CREATED/PUBLISHED: July 8, 1775.
SOURCE: Documents for the Classroom Series, MSA SC 2221-2-15
SOURCE: National Archives
DESCRIPTION: Constitution of Maryland, printed first
NOTES: From John Dickinson's papers.
SOURCE: Documents for the Classroom Series, MSA SC 2221-4-7
REPOSITORY: Original owned by the Pennsylvania Historical
of Rights and Constitution of Maryland, as adopted by the 9th Convention,
NOTES: Text taken from Hansonís Laws of Maryland, 1787.
SOURCE: Documents for the Classroom Series, MSA SC
REPOSITORY: Maryland State Archives
Catherine Goddard's printing of the Declaration of Independence,
CREATED/PUBLISHED: Baltimore, 1777
SOURCE: Documents for the Classroom Series, MSA SC
Additional Media Resources
Liberty! The American Revolution. From PBS
Paine: Citizen of the World. From the BBC
Independence: Drafting the Documents. Online exhibition from the Library
Additional Instructional Resources
Indignant Protest to Hesitant Revolutionaries: Maryland and the American
Revolution, 1765-1776, MSA SC 2221-1-2: Includes issues of the Maryland
Gazette at the time of the Stamp Act Crisis. Also includes the account of the
burning of the Peggy Stewart, the Olive Branch Petition signed by three of
Maryland's signers of the Declaration of Independence, Jefferson's original
draft of the Declaration of Independence, and letters from a Maryland soldier at
the Battle of Long Island.
the News, 1765-1775, MSA SC 2221-1-21. Events leading
to the American Revolution are seen through news reports in the Maryland
Gazette. Samuel Chase's broadside which the Gazette refused to print
is included. The newspapers are also an excellent source for the study of
eighteenth century life.
It All Down: The Art of Constitution Making for the State and the Nation,
1776-1833 MSA SC 2221-1-4
Includes documents leading to the Maryland Declaration of Rights and the
first State Constitution, as well as those which relate to Maryland's role in
the creation and ratification of the proposed first twelve amendments to the
U.S. Constitution (two were never ratified). It traces the subsequent definition
of such individual rights as the right to hold office by non-Christians as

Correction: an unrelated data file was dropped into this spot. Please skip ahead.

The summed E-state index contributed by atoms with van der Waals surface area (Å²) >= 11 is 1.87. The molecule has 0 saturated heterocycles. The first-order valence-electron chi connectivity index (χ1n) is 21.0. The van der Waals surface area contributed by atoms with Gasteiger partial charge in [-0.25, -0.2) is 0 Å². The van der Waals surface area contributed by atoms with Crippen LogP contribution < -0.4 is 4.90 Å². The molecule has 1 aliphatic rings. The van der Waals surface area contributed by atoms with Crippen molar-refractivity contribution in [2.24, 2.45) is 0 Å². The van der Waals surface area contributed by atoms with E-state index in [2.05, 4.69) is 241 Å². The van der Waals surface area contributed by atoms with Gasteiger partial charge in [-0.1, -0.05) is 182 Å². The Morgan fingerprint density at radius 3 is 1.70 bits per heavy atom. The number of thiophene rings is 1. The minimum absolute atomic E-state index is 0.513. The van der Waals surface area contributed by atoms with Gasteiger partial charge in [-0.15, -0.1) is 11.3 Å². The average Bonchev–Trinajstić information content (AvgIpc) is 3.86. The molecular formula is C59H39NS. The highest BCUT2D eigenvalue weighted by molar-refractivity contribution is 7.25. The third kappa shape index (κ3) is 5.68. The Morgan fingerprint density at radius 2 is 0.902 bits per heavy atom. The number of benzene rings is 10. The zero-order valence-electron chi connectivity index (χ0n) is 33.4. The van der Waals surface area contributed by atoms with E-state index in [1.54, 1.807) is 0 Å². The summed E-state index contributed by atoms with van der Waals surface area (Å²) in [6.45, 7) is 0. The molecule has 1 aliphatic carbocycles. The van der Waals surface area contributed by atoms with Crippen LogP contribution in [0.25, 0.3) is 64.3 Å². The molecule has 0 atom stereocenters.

defined by constitutional amendment (the Jew Bill) and due process as defined by
the courts (Barron v. Baltimore).
Multitude of Amendments, Alterations and Additions. From the National Park
Service, Independence National Historical Park.
from the Continental Congress and the Constitutional Convention, 1774-1789.
From American Memory.
Common Sense Lesson Plan.
From the New York Historical Society
Bonwick, C.C. "An English Audience for American Revolutionary
The Historical Journal, Vol. 19, No. 2. (Jun., 1976): 355-374.
Ferguson, Robert A. "The Commonalities of Common
William and Mary Quarterly, 3rd Ser., Vol. 57, No. 3. (Jul., 2000): 465-504.
Greene, Jack P. "Paine, America, and the
Political Consciousness." Political Science Quarterly, Vol. 93, No.
1. (Spring, 1978): 73-92.
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American History in Maryland is a collaborative partnership of the Maryland State Archives and the Center for History Education (CHE), University of Maryland Baltimore County (UMBC), and the following sponsoring school systems: Anne Arundel County Public Schools, Baltimore City Public School System, Baltimore County Public Schools, and Howard County Public Schools.
Other program partners include the Martha Ross Center for Oral History, Maryland Historical Society, State Library Resource Center/Enoch Pratt Free Library, with assistance from the National Archives and Records Administration and the Library of Congress. The program is funded through grants from the U.S. Department of Education.
This document packet was researched and developed by Nancy Bramucci.